We anglers come up with all sorts of inventive ways to catch fish. New lures, new techniques, new rods and reels – the list goes on and on. But in some cases it’s mighty tough to beat the tried and true old school methods of catching a fish. Case in point: flounder fishing the old-fashioned way.
Sure, flounder will hit all kinds of offerings. But the simple and ancient bucktail is, to this day, an utter killer on flatfish. You can use it plain, or dress it up with goodies like a live minnow, a shrimp tail, a strip of squid, or a soft plastic trailer. You can cast it out and retrieve it by bouncing along bottom, you can drift it along an edge or reef, or you can slowly troll one along. Versatile? You betcha – few lures can match the versatility of a bucktail.
If you’re going to target flounder with a bucktail, there are really only three decisions you need to make (other than where and when to go fishing, of course). The first and often most critical is weight. Whichever tactic you apply to present the offering, you won’t catch many flounder if it isn’t close to the bottom. And most of the time, that means using a bucktail of sufficient weight. Second, consider color. All of the usual rules apply in this case, so choose a color that matches the hatch and matches the water color. Finally comes the trailer, be it bait or artificial. Any of those we mentioned will work just fine, but do remember that when a trailer is natural you’ll usually want to jig the bucktail with a bit less aggression than you will when it’s dressed with an artificial item which requires a lot of movement to appear alive.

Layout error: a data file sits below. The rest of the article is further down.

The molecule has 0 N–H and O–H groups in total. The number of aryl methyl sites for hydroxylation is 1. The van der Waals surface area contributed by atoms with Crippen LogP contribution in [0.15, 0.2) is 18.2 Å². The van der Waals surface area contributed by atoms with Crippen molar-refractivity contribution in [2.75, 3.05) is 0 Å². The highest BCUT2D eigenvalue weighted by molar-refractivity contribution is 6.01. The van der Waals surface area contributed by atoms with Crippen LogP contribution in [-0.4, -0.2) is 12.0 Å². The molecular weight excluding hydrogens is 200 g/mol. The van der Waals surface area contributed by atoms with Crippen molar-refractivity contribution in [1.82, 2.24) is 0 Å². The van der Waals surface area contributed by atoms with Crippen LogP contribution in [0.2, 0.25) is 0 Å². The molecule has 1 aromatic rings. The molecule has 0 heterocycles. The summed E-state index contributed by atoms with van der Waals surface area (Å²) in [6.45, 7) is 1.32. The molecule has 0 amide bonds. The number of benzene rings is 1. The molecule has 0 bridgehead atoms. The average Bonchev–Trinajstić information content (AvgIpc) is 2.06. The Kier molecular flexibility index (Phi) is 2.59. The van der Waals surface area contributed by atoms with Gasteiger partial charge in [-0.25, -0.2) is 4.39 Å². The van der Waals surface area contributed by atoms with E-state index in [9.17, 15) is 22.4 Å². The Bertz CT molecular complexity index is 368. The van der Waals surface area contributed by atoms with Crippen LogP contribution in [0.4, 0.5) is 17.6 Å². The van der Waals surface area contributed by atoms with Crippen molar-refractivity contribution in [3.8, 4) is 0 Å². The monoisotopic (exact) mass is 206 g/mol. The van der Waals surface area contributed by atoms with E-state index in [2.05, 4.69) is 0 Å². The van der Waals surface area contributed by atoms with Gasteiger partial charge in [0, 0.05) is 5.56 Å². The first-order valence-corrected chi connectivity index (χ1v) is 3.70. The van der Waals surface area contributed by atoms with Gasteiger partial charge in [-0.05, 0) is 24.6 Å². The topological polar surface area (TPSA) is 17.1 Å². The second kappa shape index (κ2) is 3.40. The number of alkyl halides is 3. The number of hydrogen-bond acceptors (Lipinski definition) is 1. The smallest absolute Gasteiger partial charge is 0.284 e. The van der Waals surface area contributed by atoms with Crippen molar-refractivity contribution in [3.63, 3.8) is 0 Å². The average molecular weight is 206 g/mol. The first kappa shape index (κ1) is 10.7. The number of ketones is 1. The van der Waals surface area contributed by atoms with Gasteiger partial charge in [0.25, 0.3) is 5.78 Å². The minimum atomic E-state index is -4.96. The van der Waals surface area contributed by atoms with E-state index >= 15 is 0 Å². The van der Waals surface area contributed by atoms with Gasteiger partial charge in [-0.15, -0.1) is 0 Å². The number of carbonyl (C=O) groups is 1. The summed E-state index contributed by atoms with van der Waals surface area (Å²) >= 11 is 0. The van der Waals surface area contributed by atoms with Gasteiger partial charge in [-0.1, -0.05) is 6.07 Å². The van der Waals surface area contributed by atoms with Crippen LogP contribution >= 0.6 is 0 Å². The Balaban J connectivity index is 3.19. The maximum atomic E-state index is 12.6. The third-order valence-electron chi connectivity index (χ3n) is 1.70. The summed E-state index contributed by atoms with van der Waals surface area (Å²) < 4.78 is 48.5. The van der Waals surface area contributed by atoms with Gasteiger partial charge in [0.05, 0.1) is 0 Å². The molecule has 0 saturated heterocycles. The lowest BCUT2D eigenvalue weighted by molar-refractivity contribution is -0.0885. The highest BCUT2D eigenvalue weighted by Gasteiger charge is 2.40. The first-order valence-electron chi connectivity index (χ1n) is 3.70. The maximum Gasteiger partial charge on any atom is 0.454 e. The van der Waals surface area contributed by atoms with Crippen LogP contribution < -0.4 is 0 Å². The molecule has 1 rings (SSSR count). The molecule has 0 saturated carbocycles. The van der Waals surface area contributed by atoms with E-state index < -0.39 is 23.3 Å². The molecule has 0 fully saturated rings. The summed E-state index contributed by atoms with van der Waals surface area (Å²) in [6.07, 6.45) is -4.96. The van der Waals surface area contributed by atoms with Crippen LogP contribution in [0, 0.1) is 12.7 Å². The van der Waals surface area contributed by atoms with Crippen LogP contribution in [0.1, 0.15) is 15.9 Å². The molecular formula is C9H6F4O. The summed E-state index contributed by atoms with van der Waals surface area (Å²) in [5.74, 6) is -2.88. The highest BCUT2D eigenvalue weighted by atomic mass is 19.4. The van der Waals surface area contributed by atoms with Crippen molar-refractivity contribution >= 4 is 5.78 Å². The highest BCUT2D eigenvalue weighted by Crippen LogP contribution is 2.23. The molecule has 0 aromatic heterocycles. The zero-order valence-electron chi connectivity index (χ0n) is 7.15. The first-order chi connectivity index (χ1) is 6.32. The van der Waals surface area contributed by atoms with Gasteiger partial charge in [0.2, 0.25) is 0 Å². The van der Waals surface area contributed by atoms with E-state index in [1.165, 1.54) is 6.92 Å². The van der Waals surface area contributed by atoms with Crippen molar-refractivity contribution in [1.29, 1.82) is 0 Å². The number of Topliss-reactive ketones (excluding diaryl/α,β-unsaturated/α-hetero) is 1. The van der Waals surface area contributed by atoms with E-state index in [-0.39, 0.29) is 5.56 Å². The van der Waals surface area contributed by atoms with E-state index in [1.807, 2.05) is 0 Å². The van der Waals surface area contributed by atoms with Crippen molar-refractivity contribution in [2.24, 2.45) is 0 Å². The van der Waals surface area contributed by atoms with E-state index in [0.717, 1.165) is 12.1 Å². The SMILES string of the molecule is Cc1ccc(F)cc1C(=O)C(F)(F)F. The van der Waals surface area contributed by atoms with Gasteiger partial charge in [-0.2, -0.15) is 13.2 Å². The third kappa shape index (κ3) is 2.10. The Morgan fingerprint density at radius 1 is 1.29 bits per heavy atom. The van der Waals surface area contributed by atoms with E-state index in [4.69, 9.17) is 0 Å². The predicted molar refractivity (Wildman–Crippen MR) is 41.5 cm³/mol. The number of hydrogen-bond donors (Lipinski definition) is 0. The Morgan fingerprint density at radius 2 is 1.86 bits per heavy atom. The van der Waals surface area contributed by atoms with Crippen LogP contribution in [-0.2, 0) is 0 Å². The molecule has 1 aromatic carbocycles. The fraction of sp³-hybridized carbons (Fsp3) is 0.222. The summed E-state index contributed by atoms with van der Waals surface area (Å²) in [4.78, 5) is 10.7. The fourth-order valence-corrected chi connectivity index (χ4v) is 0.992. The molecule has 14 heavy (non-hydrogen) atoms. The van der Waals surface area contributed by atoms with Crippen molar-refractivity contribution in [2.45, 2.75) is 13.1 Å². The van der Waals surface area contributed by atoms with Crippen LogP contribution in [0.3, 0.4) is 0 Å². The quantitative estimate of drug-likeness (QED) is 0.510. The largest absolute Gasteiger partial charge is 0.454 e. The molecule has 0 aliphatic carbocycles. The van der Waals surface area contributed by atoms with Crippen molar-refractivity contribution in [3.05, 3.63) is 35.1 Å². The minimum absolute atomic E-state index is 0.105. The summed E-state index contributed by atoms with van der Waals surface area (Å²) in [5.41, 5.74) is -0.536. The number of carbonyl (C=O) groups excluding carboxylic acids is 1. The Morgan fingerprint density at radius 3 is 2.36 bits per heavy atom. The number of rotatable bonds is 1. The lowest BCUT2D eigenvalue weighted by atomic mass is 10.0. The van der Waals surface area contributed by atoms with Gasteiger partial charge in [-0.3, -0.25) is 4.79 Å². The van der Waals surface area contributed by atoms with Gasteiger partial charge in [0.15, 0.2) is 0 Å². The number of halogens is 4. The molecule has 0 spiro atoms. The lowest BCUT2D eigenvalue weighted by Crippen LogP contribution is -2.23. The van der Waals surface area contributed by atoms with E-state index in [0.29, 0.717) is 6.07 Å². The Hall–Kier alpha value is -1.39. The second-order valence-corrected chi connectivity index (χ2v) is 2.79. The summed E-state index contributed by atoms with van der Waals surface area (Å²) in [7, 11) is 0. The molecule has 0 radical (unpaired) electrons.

Is flounder fishing with a bucktail as effective as jigging with one of those new-fangled lures? Usually – and quite often, it’s even more effective.